5 Tips for Getting a Job
These are tough times for finding work. But there’s hope, especially if you follow these expert tips.
Back in 2007, Kathryn Rose had a job she loved, handling mortgage-backed securities for a large financial institution. Then the mortgage meltdown happened, and her department was shut down. She was eight months pregnant.
The profession she’d learned inside out just didn’t exist in the same way anymore. So Rose decided to reinvent herself.
It wasn’t easy, she admits: “It’s like jumping off a cliff and growing wings on the way down.” But Rose took a hard look at her past accomplishments, taught herself some new skills and reached out to friends and former colleagues. She started getting work—lots of work—as a social media and online marketing expert, and pretty soon was self-publishing books like the award-winning Step by Step Guide to Facebook.
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If you’re unemployed, finding a new job can be difficult. According to a study by the U.S. Department of Labor, in 2000, only 2 percent of people looking for work couldn't find a job within a year; by 2010, that number had risen to over 10 percent. For most people, the job search now lasts between 10 and 40 weeks—and in many cases longer.
But don’t despair; these practical tips from experts can help.
1. Give Them What They Want.
Don’t just send off your résumé and hope for the best. “Redefine yourself in terms of what the employer wants,” says R. William Holland, a job-search consultant and author of several books including Cracking the New Job Market: The 7 Rules for Getting Hired in Any Economy.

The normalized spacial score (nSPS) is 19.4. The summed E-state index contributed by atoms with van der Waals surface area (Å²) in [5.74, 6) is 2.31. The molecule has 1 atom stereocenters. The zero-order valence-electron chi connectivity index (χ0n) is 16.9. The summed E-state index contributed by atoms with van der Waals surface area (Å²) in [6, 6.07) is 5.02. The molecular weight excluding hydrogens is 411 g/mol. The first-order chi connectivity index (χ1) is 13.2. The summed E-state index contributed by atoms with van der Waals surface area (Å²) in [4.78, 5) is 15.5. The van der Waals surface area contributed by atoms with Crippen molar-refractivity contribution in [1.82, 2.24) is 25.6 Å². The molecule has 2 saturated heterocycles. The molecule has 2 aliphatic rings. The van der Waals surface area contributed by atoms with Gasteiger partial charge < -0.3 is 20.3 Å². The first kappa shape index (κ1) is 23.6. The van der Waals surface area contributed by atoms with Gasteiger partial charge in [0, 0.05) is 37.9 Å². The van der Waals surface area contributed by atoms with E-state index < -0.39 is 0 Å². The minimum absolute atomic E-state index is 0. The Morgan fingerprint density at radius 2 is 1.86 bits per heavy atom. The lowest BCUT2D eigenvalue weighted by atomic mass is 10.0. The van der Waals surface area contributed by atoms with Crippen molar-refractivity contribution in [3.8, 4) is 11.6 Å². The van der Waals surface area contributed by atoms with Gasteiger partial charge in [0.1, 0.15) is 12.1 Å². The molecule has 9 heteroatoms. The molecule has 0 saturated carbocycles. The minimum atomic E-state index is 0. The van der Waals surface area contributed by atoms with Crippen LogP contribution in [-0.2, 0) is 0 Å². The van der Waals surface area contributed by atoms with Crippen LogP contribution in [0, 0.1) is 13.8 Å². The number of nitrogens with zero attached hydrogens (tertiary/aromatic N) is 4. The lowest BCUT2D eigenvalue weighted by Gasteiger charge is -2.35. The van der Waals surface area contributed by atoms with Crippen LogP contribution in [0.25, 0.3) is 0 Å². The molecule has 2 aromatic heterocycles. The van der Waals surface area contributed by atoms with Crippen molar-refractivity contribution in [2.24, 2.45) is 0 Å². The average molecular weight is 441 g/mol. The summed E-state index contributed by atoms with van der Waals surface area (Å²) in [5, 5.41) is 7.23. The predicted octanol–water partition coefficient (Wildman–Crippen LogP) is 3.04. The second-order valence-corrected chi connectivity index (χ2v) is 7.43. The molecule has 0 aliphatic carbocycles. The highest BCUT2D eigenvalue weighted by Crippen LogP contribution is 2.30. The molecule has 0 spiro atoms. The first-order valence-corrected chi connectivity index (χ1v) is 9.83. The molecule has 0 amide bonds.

“Your résumé is not about you; it’s about what people want from you, and unless you give it to them, it will not get its 15 seconds in front of the hiring manager.”
Holland suggests highlighting words in the job description that specify what an employer’s looking for. Then make sure those keywords are “baked in” to your résumé, cover letter and all correspondence.
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Keep your résumé short and sweet, no more than two pages. Sometimes that means eliminating experiences that are irrelevant to the job you’re applying for; don’t feel attached to those things.
Even if you’re returning to the workforce after an extended time away, don’t underestimate your experiences, says Ford R. Myers, executive career coach and author of Get the Job You Want, Even When No One’s Hiring. “You should emphasize what you’ve been doing all these years: organizational skills, being able to manage projects, interpersonal skills, resourcefulness.”
If an interviewer asks about a skill you don’t have, gently steer the conversation toward a related skill you do have. “You want to convey your key strengths,” says Colleen Lauria, a talent manager and HR executive.